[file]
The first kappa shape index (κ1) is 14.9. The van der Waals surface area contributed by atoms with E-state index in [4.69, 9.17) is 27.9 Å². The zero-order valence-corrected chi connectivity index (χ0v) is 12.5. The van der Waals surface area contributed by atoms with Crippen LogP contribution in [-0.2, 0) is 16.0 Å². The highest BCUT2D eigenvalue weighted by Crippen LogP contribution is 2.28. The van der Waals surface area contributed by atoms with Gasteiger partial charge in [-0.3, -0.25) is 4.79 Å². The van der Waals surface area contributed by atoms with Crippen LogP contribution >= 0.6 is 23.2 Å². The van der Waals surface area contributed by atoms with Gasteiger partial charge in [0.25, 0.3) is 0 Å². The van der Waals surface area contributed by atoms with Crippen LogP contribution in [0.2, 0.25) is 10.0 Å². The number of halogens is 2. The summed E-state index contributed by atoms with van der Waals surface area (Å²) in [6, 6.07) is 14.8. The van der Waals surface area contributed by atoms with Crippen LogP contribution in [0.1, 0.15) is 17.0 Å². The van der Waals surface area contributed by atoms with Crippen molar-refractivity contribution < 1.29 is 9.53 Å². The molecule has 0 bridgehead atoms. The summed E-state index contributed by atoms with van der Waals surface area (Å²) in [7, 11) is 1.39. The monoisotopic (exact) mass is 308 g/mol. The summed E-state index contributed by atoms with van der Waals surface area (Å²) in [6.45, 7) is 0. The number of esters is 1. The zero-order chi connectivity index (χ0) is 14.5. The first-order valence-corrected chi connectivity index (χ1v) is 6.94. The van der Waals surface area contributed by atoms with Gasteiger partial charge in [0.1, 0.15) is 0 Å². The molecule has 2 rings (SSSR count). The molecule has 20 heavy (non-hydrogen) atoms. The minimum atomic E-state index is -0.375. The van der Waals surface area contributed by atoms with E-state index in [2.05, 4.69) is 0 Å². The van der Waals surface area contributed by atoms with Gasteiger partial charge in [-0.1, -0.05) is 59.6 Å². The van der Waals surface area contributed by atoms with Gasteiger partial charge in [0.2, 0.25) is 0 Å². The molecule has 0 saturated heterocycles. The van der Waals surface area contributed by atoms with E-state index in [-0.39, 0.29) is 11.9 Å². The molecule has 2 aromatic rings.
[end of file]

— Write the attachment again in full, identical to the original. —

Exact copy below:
The first kappa shape index (κ1) is 14.9. The van der Waals surface area contributed by atoms with E-state index in [4.69, 9.17) is 27.9 Å². The zero-order valence-corrected chi connectivity index (χ0v) is 12.5. The van der Waals surface area contributed by atoms with Crippen LogP contribution in [-0.2, 0) is 16.0 Å². The highest BCUT2D eigenvalue weighted by Crippen LogP contribution is 2.28. The van der Waals surface area contributed by atoms with Gasteiger partial charge in [-0.3, -0.25) is 4.79 Å². The van der Waals surface area contributed by atoms with Crippen LogP contribution >= 0.6 is 23.2 Å². The van der Waals surface area contributed by atoms with Gasteiger partial charge in [0.25, 0.3) is 0 Å². The van der Waals surface area contributed by atoms with Crippen LogP contribution in [0.2, 0.25) is 10.0 Å². The number of halogens is 2. The summed E-state index contributed by atoms with van der Waals surface area (Å²) in [6, 6.07) is 14.8. The van der Waals surface area contributed by atoms with Crippen LogP contribution in [0.1, 0.15) is 17.0 Å². The van der Waals surface area contributed by atoms with Crippen molar-refractivity contribution < 1.29 is 9.53 Å². The molecule has 0 bridgehead atoms. The summed E-state index contributed by atoms with van der Waals surface area (Å²) in [7, 11) is 1.39. The monoisotopic (exact) mass is 308 g/mol. The summed E-state index contributed by atoms with van der Waals surface area (Å²) in [6.45, 7) is 0. The number of esters is 1. The zero-order chi connectivity index (χ0) is 14.5. The first-order valence-corrected chi connectivity index (χ1v) is 6.94. The van der Waals surface area contributed by atoms with Gasteiger partial charge in [0.1, 0.15) is 0 Å². The molecule has 2 rings (SSSR count). The molecule has 20 heavy (non-hydrogen) atoms. The minimum atomic E-state index is -0.375. The van der Waals surface area contributed by atoms with E-state index in [2.05, 4.69) is 0 Å². The van der Waals surface area contributed by atoms with Gasteiger partial charge in [-0.1, -0.05) is 59.6 Å². The van der Waals surface area contributed by atoms with Gasteiger partial charge in [0.2, 0.25) is 0 Å². The molecule has 0 saturated heterocycles. The van der Waals surface area contributed by atoms with E-state index in [-0.39, 0.29) is 11.9 Å². The molecule has 2 aromatic rings.